My father. Gone 15 years in November. You feel him at Christmas. Like my late brother-in law, he loved Christmas. But he was more controlling than me about putting up Christmas decorations. Yes, I know where I get that trait from. So many memories of him at Christmas.
A friend of the family named Dee. She’s been gone a year. She loved Christmas too. She was always so enthusiastic about Christmas and her house in Rosemont was a Christmas wonderland during the holidays. Beautiful decorations and the best Christmas parties. She was the first of my parents’ friends to really treat me like an adult on my own and I would get my own invitation to things, not just one through my parents. Dee had a great laugh too, and her eyes would twinkle when she was laughing.
Christmases long ago. I remember wandering around Bryn Mawr with one of my best friends Christmas shopping when it still felt like a village, and not a hospital town. Back when both sides of Pennsylvania Avenue by the hospital was lined with street trees and wonderful old houses, most with gracious front porches. Today it’s oversized and unattractive townhouses, and hospital buildings and a parking garage.
When we would walk around Bryn Mawr as kids we would check out Katy Did. And there was an awesome bookstore next door, and Mr. Fish the jeweler was in the basement storefront. And don’t forget Parvin’s Pharmacy. Along Lancaster Avenue there was an amazing toy store, antique stores, and even an Eskil’s Clog Shop for a few years. And Walter’s Swiss Pastry where my mother always bought a Bûche De Noël.
Christmases longer ago were in the city. Memories of going as a very little girl with my father in his red VW Bug (that was their car) down to the snow covered rail yards to get a Christmas tree. He would lash it to the roof and we would wind our way back home. We had 12 foot ceilings so we had a TALL tree. This is why in part that my grown up Christmas tree has mercury glass VW Bug ornaments with little trees on top.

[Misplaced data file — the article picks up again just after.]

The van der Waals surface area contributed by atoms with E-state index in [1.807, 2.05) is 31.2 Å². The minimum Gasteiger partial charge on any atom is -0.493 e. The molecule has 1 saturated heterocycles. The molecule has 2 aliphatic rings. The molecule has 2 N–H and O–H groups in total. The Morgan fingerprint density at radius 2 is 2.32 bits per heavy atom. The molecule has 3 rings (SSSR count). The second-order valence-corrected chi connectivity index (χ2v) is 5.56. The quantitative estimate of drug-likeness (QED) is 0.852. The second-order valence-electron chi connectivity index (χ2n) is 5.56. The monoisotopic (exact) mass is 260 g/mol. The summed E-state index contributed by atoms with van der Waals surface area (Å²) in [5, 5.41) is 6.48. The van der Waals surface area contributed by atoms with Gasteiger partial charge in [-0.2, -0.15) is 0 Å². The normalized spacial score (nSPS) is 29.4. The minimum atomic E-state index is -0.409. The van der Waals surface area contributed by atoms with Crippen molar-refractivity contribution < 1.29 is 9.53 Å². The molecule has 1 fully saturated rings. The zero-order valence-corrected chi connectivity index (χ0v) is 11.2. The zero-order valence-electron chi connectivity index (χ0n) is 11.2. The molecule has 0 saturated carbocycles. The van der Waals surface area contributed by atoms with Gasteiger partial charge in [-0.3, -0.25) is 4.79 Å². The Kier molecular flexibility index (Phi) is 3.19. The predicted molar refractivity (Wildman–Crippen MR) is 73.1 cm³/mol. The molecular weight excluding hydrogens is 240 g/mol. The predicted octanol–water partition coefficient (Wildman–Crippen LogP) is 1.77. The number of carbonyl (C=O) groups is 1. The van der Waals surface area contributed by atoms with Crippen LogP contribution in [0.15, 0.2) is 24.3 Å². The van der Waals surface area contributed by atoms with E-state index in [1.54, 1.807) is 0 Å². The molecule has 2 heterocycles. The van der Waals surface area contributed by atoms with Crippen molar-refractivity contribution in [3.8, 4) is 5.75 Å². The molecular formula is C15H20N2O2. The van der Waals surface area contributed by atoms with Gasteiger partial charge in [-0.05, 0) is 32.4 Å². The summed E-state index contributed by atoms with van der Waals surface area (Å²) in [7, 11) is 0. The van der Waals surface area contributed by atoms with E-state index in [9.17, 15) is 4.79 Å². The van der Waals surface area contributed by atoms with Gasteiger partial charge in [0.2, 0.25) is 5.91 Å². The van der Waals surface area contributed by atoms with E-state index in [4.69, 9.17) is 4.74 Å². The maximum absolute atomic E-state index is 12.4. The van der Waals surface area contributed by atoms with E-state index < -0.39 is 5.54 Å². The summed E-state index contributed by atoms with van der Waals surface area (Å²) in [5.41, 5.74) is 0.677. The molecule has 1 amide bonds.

Christmas when I was little also mean trips to 9th Street – i.e. the Italian Market. Cappuccio’s Meats to get the Christmas roast. Harry the butcher always had a smile on his face. Then over to places like DiBruno Brothers for special Christmas Cheeses and pickled things. Christmas on 9th Street is an awesome Christmas memory.
I also remember Christmas shopping in the city when we were little. Cute little stores near Head House Square (the “Shambles”). Christmas displays at Lit Brothers, Gimbels, and Strawbridge & Clothier. The light display and organ at John Wanamaker’s and special Christmas Lunch in the Crystal Tea Room that made even little girls feel grown up and quite special. Seeing the displays of all the ladies holiday finery at Bonwit Teller and the Blum Store.
And the Christmas concert at St. Peter’s School. We had these white robes and would wind our way into the church next door to the school. And there was a Christmas Book Fair that was so wonderful. It was there as a little girl I would get to see my favorite children’s author, Marguerite De Angeli. Thee Hannah and Henner’s Lydia plus many other books. I still have them. She was a friend of the mother of the headmistress and/or her companion’s mother. I still remember these events distinctly. They were magical and full of holiday spirit and political correctness didn’t get in the way.